One of our clients was at seminar last weekend and received an email that appeared to be from someone she knew.
The “from line” included the name of a familiar business associate, while the “email address line” was the associate’s regular domain (example: @dallaspartnerit.com). The subject was “View This Document,” which wasn’t suspicious to her because they are doing business together.
Our client opened the email from her phone and clicked on the link to open the document. She was prompted for her Google password, which she put in the login box.
She was, in technical terms, “phished” or “spoofed.” She gave hackers access to her Google accounts, which included all of her contacts. Within a matter of minutes, her contacts were getting the same message. Those who clicked and signed in to the fake login page gave away their credentials as well.
Be careful of a few things:
Beware of clicking links inside an email. We recommend that you hover over the link and look at the URL of the link before clicking.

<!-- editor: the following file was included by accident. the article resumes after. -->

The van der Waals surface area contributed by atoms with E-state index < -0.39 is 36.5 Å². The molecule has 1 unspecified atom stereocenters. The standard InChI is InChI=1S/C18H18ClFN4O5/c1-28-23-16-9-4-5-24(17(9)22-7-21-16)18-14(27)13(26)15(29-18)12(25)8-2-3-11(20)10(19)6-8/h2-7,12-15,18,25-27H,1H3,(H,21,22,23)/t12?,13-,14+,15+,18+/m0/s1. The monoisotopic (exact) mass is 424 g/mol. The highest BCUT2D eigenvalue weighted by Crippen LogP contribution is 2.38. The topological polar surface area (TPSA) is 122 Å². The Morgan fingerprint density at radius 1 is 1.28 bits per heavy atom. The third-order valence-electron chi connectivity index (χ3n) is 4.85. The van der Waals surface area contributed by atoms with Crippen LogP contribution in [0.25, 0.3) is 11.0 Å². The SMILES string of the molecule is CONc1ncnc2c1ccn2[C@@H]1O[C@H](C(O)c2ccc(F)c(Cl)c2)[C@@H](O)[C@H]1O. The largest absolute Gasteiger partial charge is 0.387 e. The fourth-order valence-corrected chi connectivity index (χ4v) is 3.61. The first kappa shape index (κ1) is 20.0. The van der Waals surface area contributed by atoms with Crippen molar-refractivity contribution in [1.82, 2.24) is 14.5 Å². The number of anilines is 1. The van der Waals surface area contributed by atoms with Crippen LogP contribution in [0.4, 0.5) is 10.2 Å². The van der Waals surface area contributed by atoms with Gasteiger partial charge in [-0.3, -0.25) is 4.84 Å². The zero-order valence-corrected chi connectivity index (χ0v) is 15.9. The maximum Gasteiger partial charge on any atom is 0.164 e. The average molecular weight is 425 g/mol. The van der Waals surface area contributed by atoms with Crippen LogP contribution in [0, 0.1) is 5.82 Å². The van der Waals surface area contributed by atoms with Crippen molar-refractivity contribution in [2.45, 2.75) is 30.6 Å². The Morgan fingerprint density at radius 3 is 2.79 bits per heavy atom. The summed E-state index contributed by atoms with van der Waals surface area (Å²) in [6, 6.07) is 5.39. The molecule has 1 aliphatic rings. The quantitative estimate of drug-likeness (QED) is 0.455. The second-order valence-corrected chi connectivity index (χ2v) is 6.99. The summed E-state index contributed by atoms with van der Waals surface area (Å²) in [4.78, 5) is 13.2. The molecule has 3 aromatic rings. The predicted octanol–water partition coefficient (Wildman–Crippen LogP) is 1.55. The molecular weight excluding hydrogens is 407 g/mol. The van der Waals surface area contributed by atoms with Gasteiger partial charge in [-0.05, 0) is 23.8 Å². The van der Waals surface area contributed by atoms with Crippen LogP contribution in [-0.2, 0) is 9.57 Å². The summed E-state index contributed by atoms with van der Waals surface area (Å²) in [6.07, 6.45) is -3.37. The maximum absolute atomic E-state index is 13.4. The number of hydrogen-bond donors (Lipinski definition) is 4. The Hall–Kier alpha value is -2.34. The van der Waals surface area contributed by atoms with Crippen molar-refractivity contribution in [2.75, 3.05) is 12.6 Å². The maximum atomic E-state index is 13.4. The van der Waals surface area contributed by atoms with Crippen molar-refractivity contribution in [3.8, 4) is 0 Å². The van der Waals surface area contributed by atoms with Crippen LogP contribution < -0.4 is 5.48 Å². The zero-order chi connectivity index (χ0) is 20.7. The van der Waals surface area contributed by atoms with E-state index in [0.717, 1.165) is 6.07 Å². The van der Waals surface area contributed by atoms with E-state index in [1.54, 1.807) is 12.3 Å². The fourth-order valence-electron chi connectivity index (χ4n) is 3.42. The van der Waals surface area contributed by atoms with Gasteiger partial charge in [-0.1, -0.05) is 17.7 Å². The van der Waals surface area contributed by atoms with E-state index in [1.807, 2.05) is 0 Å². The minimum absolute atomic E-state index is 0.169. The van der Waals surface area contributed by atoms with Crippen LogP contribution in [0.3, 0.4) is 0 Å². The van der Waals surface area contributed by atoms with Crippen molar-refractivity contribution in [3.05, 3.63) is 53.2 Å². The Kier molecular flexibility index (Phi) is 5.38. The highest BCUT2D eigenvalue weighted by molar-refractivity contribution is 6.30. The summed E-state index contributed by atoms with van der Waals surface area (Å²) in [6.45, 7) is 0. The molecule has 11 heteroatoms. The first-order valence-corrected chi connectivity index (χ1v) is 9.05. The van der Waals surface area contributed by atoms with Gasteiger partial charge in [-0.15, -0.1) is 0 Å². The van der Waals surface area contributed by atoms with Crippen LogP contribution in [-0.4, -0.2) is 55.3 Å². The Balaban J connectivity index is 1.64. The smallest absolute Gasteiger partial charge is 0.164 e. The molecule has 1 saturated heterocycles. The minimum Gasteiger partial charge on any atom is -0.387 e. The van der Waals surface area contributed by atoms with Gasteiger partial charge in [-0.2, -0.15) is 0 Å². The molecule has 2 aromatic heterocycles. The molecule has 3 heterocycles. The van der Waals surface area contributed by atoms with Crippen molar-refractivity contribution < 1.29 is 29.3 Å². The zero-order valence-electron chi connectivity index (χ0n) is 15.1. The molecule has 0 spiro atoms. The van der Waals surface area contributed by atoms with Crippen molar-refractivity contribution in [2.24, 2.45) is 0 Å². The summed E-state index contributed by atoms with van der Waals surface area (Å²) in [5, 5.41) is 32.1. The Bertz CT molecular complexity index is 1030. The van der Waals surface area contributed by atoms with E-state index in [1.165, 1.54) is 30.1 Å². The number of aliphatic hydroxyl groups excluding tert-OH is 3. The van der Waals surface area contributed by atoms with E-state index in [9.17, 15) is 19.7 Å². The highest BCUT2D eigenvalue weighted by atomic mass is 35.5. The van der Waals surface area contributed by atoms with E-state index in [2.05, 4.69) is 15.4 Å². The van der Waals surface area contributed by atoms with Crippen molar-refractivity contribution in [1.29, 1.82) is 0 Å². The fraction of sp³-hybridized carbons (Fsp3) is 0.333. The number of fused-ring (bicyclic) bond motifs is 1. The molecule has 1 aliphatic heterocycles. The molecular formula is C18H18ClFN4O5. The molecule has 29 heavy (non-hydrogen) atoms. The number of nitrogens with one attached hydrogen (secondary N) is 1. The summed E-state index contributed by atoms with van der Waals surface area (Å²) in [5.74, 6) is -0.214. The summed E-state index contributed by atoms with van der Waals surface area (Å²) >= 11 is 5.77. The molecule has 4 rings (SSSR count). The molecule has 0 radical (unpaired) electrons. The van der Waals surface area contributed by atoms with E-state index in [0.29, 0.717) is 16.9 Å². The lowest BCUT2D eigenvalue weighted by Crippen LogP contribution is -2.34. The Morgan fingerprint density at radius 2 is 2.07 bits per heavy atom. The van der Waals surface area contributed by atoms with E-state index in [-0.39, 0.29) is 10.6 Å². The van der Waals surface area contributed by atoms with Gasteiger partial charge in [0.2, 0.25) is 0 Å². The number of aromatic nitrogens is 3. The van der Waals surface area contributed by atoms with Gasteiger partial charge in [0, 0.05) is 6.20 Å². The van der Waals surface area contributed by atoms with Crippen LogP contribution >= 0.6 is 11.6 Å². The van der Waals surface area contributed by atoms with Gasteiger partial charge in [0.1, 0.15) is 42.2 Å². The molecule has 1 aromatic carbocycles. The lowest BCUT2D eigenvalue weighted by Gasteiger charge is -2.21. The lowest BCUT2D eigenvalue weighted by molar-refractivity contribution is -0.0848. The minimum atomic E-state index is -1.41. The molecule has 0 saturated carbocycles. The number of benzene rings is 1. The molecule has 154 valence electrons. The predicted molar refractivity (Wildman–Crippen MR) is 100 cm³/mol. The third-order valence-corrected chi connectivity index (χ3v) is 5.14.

If you receive an email with a subject line like “Documents,” “View These Documents” or “View This,” be suspicious. It is most likely a hoax.
If you show up at a login screen, it’s typically bad news. In this case, the client was checking her mail via Google, so why would Google ask her to log in again?
One easy tip to prevent phishing or spoofing.
We recommend a two-step verification for email. In her case, we set up a two-step authentication for Google and Gmail. This process will protect her across all of her devices, as she regularly depends on her iPad, iPhone and laptop computer.
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